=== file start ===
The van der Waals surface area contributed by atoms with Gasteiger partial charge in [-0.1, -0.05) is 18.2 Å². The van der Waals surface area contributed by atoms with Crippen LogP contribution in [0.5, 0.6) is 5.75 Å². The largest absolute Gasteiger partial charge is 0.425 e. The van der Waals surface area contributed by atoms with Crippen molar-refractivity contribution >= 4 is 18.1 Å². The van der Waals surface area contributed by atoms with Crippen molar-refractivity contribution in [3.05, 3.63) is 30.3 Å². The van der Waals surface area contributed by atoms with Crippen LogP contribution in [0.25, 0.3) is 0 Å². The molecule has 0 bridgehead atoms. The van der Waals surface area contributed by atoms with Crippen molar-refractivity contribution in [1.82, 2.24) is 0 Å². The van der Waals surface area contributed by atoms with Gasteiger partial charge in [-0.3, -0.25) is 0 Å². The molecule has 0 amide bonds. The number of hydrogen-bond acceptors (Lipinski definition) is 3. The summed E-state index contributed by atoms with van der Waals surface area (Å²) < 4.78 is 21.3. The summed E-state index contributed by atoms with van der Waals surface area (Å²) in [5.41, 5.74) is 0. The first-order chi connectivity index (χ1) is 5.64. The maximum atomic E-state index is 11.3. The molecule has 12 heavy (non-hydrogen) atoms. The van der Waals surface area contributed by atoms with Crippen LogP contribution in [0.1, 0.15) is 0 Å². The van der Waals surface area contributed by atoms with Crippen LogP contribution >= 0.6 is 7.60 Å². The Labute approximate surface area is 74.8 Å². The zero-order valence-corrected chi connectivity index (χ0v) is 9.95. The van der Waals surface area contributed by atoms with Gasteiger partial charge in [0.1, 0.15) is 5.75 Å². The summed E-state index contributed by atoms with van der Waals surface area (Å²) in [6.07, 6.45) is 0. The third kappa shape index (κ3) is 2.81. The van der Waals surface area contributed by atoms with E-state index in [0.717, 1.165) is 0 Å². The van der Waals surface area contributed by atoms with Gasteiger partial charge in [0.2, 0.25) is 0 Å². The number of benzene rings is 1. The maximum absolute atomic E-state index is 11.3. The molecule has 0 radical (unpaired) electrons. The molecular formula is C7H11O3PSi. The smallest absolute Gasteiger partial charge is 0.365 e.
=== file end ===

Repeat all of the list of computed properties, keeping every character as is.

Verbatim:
The van der Waals surface area contributed by atoms with Gasteiger partial charge in [-0.1, -0.05) is 18.2 Å². The van der Waals surface area contributed by atoms with Crippen LogP contribution in [0.5, 0.6) is 5.75 Å². The largest absolute Gasteiger partial charge is 0.425 e. The van der Waals surface area contributed by atoms with Crippen molar-refractivity contribution >= 4 is 18.1 Å². The van der Waals surface area contributed by atoms with Crippen molar-refractivity contribution in [3.05, 3.63) is 30.3 Å². The van der Waals surface area contributed by atoms with Crippen LogP contribution in [0.25, 0.3) is 0 Å². The molecule has 0 bridgehead atoms. The van der Waals surface area contributed by atoms with Crippen molar-refractivity contribution in [1.82, 2.24) is 0 Å². The van der Waals surface area contributed by atoms with Gasteiger partial charge in [-0.3, -0.25) is 0 Å². The molecule has 0 amide bonds. The number of hydrogen-bond acceptors (Lipinski definition) is 3. The summed E-state index contributed by atoms with van der Waals surface area (Å²) < 4.78 is 21.3. The summed E-state index contributed by atoms with van der Waals surface area (Å²) in [5.41, 5.74) is 0. The first-order chi connectivity index (χ1) is 5.64. The maximum atomic E-state index is 11.3. The molecule has 12 heavy (non-hydrogen) atoms. The van der Waals surface area contributed by atoms with Crippen LogP contribution in [0.1, 0.15) is 0 Å². The van der Waals surface area contributed by atoms with Crippen LogP contribution >= 0.6 is 7.60 Å². The Labute approximate surface area is 74.8 Å². The zero-order valence-corrected chi connectivity index (χ0v) is 9.95. The van der Waals surface area contributed by atoms with Gasteiger partial charge in [0.1, 0.15) is 5.75 Å². The summed E-state index contributed by atoms with van der Waals surface area (Å²) in [6.07, 6.45) is 0. The third kappa shape index (κ3) is 2.81. The van der Waals surface area contributed by atoms with E-state index in [0.717, 1.165) is 0 Å². The van der Waals surface area contributed by atoms with Gasteiger partial charge in [0.2, 0.25) is 0 Å². The number of benzene rings is 1. The maximum absolute atomic E-state index is 11.3. The molecule has 0 radical (unpaired) electrons. The molecular formula is C7H11O3PSi. The smallest absolute Gasteiger partial charge is 0.365 e.